This is the second article of my interview with Anne Denman of Studio B Productions.
She is the Head of Recruitment/HR at the studio and is giving us her advice on what she likes to see come in the doors when she has to do some hiring. You can find the first article on making a good resume here.
Today she talks about portfolios. It’s not the ‘nitty gritty details’ of putting one together. You can find that in my ‘Building a Storyboard Portfolio‘ article.
She’s giving a glimspe from the other side of the desk, which you don’t always get to see.
So pay attention.
I now give you Anne’s advice on Portfolios:
I love to see talent. I love to be blown away by it.
How to make your portfolio stand out is to have your really clean, fluid stuff up front.
If you’re new, showing off good line quality can help get you noticed. Whatever you’re applying for, show you can do that first and that you can do it well.
Animators need to show animation (in the form of a demo reel) storyboard artists need boards, etc.
For character designs, show a variety. Don’t just show the big breasted vixen on horseback. Most animation companies aren’t interested. It may work for gaming companies, but animation studios get tired of seeing that same stuff over and over.
I’ve had people come in that I thought were going to be fabulous artists but only had tons of that “Thor” stuff in their portfolio—not interested.
Show some variety! If you’re new, choosing a fairy tale and making 3 different designs for the characters is a good exercise.
If the position calls for a demo reel, only put stuff on it that you have done. And do give a credit list at the beginning. You have two minutes (or less) to show them what you’ve got.
Watch what you’re sending! Offensive material can backfire on you.
Do you know that many recruiting people happen to be women? Is your ’edgy film’ really going to go over that well? Think of it as trying to impress your mom’s best friend. We’re not prudes, we just get tired of sexist jokes and ‘poo poo humor‘.
Be witty. Be smart. You can’t go wrong with that.
Many times with demo reels, there may just be a gate keeper…an assistant or someone filling in to review them. They could be reviewed by someone who may not know anything about animation!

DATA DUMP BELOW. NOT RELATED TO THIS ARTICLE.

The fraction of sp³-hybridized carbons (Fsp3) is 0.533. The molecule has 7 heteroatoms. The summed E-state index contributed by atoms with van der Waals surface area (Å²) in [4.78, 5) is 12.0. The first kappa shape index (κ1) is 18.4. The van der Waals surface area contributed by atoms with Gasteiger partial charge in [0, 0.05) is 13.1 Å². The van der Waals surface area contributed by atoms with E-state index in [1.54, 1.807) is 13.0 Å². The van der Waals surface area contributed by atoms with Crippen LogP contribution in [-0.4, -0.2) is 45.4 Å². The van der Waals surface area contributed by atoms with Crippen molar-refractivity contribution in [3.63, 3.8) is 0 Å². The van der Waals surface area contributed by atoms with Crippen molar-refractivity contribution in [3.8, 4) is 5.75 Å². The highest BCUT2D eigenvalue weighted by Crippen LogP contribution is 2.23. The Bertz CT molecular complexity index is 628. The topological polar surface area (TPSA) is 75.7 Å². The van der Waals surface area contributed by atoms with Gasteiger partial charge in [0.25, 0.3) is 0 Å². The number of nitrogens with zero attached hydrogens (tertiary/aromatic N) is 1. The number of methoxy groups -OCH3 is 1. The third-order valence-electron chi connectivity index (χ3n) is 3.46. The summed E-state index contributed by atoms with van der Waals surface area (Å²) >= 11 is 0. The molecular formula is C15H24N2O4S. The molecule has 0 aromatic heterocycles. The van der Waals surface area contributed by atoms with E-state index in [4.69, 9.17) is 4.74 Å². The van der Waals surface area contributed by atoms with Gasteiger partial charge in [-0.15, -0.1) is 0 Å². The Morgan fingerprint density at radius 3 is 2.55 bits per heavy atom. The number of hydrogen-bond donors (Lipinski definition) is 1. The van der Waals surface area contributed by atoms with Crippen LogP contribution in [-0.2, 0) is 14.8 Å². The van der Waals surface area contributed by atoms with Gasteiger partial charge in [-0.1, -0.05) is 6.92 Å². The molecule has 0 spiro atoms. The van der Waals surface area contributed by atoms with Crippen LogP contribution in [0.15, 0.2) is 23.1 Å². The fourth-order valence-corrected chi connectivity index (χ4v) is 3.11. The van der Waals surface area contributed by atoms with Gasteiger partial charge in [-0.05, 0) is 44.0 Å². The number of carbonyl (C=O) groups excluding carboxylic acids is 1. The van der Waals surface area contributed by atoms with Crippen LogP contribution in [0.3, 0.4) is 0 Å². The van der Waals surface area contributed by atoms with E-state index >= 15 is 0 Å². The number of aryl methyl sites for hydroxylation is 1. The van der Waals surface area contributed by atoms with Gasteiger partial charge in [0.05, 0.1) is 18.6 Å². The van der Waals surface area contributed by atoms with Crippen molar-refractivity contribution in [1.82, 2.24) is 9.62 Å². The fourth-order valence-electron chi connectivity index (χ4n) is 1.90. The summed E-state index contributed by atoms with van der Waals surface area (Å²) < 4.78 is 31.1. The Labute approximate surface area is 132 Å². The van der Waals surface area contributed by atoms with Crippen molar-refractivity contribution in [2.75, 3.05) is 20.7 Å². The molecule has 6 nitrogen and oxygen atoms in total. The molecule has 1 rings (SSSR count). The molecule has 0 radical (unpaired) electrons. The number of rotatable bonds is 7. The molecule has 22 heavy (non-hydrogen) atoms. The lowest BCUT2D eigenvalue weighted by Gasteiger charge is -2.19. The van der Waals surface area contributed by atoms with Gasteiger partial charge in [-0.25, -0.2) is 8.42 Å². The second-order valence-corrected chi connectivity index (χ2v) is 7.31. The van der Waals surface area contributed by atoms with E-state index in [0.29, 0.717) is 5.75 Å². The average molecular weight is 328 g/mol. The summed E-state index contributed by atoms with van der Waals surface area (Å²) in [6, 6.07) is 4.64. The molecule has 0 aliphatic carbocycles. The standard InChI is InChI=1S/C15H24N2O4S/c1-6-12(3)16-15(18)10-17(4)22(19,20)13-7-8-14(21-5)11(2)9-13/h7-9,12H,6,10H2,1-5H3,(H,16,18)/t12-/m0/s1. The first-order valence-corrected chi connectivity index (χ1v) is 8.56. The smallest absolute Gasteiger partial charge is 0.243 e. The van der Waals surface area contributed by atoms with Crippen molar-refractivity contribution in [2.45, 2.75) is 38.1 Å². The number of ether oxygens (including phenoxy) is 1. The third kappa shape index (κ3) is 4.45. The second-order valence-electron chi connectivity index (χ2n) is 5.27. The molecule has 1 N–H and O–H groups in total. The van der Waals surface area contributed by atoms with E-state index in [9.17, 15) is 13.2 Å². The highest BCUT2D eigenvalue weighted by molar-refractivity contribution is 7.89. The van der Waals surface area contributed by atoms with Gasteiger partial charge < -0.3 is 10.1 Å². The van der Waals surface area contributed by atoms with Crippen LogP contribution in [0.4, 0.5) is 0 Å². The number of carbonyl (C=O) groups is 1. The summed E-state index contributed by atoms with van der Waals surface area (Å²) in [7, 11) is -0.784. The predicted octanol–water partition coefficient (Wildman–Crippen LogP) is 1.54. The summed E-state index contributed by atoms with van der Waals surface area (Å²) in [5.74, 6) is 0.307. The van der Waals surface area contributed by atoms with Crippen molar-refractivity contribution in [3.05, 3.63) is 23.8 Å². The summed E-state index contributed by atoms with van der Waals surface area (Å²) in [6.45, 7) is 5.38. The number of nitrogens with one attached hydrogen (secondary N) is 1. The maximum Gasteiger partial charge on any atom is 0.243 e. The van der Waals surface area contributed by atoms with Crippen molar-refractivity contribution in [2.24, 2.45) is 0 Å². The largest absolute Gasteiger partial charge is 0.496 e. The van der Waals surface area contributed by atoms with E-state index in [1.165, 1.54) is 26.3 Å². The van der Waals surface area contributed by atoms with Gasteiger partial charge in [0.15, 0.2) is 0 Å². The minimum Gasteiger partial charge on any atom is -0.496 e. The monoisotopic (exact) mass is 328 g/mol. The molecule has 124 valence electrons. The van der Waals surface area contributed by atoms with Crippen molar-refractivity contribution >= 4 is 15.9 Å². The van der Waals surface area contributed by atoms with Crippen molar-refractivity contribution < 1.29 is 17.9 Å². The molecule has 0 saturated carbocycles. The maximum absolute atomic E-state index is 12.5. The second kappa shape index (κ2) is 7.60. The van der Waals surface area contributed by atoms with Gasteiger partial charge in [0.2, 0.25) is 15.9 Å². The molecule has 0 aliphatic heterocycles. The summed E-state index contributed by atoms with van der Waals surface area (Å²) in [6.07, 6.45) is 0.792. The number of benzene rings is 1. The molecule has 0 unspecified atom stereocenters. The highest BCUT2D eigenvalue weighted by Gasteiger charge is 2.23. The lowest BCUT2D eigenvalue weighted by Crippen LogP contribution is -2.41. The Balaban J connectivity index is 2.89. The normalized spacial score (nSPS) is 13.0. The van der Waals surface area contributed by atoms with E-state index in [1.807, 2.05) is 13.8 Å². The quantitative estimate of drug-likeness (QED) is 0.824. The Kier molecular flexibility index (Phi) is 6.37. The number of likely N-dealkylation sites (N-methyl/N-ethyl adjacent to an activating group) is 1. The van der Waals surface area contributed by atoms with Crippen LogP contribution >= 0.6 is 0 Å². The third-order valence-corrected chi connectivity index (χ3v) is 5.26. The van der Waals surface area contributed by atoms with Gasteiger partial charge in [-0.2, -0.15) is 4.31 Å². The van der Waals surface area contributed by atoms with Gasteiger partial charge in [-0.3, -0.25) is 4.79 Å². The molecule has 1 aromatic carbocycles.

Keep this in mind.
Your demo reel should be snappy and appealing to ANYONE.
It’s a commercial for you.
Make it entertaining. Don’t include your whole student film. You have two minutes (maybe shorter) to make an impression, so don’t waste it.
For your portfolio, it’s a good idea to have a digital and hard copy available. Forget about a blog site (Blogger type thing). We don’t want to read about your personal life while sifting though the site looking for a portfolio.
On that site show them your best stuff. It’s not a cop out. Don’t ‘lead up’ to it.
Show it first because that’s what recruiters want to see. Your skills! It’s okay that you’re new and green but as long as you’re ACTING professional, that goes a long way in our eyes.
If you know someone at the studio you’re applying to, ask if you can use their name and then use it! Knowing someone is always a plus (especially if they are respected). Put your name out there…it helps a lot.
As a newbie you should try to go to animation festivals, parties and events. Remember at these events you are always ‘on’. You never know who you will meet and who you are giving your first impression to.
Forget about business cards. They’re pretty much a waste of money and you’ll rarely use them. Unless you are going to a lot of events and they are done well. No one really collects business cards in the industry (unless at events).
When things are slow, work on a project (your own or someone else’s) to keep your skills sharp. Life drawing. Meet people.
Get a mentor in areas you want to improve in. If you want to do better boards get Karen cause she’s the best. (Aw shucks, thanks Anne – KJL.) Ask advice from other pros in the field.
Keep on your game. Do a plan of where you want to go and where you want to be in 5 years.
Spread yourself out and get seen.
Thanks again for the insights Anne!
We’ll continue this series next week with some advice on applying to studios. Good stuff.
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